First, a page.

You know who sucks at naming towns? A lot of people who set up shop in Arizona back in the day.
Check out the nine worst names for Arizona towns:
According to town legend, Why is named after the "Y" formed by the intersection of State Route 85 and State Route 86. The U.S. Postal Service apparently needed three letters on a town to deliver mail to it — again, according to town legend — so instead of picking a name that didn't suck, someone settled on Why.
Spoiler alert: The elevation in Top-of-the-World isn't even that high. The elevation atop Humphreys Peak, the highest point in Arizona, is almost three times higher. We have no explanation for all the hyphens, either.
To our dismay, there's no indication that this is a colony dedicated to marijuana smoking.
This name got exponentially crappier in 2003, even though it has nothing to do with the Iraqi capital. The unverified local legend surrounding the town's name is even worse than the actual name. "Legend has it that a father and a son were mining for copper in the late 1800s," according to CNN. "The son wanted a sack for his copper and said to his father, 'Do you have a bag, Dad?'" Which is pathetic.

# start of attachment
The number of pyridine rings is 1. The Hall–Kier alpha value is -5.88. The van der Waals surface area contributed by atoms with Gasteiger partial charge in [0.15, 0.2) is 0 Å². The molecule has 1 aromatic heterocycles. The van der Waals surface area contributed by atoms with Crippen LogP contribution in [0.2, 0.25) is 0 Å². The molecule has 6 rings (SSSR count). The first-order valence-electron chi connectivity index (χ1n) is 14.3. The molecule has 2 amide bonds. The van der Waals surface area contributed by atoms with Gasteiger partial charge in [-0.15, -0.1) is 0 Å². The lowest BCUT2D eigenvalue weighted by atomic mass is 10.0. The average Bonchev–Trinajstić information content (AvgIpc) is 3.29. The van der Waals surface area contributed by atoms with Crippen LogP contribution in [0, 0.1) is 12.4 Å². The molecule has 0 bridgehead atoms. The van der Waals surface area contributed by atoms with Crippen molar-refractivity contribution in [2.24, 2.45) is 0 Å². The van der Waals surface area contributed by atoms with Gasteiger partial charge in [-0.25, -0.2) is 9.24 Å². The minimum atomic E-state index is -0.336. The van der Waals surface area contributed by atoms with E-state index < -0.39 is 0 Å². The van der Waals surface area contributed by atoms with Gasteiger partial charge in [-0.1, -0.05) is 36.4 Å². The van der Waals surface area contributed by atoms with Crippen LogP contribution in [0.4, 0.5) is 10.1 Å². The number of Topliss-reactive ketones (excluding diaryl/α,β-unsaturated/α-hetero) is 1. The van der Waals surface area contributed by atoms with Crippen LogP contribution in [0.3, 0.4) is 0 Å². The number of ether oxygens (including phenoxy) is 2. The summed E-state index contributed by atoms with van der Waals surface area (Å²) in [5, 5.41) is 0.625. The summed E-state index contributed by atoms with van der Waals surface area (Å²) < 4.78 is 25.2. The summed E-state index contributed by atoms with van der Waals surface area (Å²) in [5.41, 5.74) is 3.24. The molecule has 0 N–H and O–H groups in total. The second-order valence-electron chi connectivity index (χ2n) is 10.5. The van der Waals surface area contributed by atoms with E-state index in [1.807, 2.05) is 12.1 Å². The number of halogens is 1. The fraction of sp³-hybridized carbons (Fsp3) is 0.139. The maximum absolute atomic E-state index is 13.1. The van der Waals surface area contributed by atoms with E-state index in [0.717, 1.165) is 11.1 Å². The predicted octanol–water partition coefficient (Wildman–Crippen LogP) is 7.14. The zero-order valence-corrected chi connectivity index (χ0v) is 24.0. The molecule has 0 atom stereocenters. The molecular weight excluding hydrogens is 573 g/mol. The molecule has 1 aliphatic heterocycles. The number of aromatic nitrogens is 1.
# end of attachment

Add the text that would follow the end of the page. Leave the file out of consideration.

5) Santa Claus*
Unfortunately, Santa Claus gets an asterisk, because the town was abandoned less than a decade ago. The town's history was surprisingly well documented, and the origin of the name is tracked down to some weird lady who wanted to make a whole Christmas-themed town.
Well, we have the heat in common, but not the humidity or the ocean.
3) Mexican Water
There's hardly any readily available information for this town on the Navajo Nation. However, it was probably named well before "don't drink the water" became the most common piece of advice given to people visiting Mexico.
Although Nothing was abandoned for several years, someone tried to revive the town in 2008. Recent pictures seem to show that Nothing's nothing again.
1) Three Way
A map of Three Way gives the likely explanation of the town's name, but let's not rule out any other explanations.
- Wagon Wheel
- Avenue B and C
We Believe Local Journalism is Critical to the Life of a City
Engaging with our readers is essential to Phoenix New Times's mission. Make a financial contribution or sign up for a newsletter, and help us keep telling Phoenix's stories with no paywalls.
Support Our Journalism
The authenticity of town names was verified using the federal Geographic Names Information System.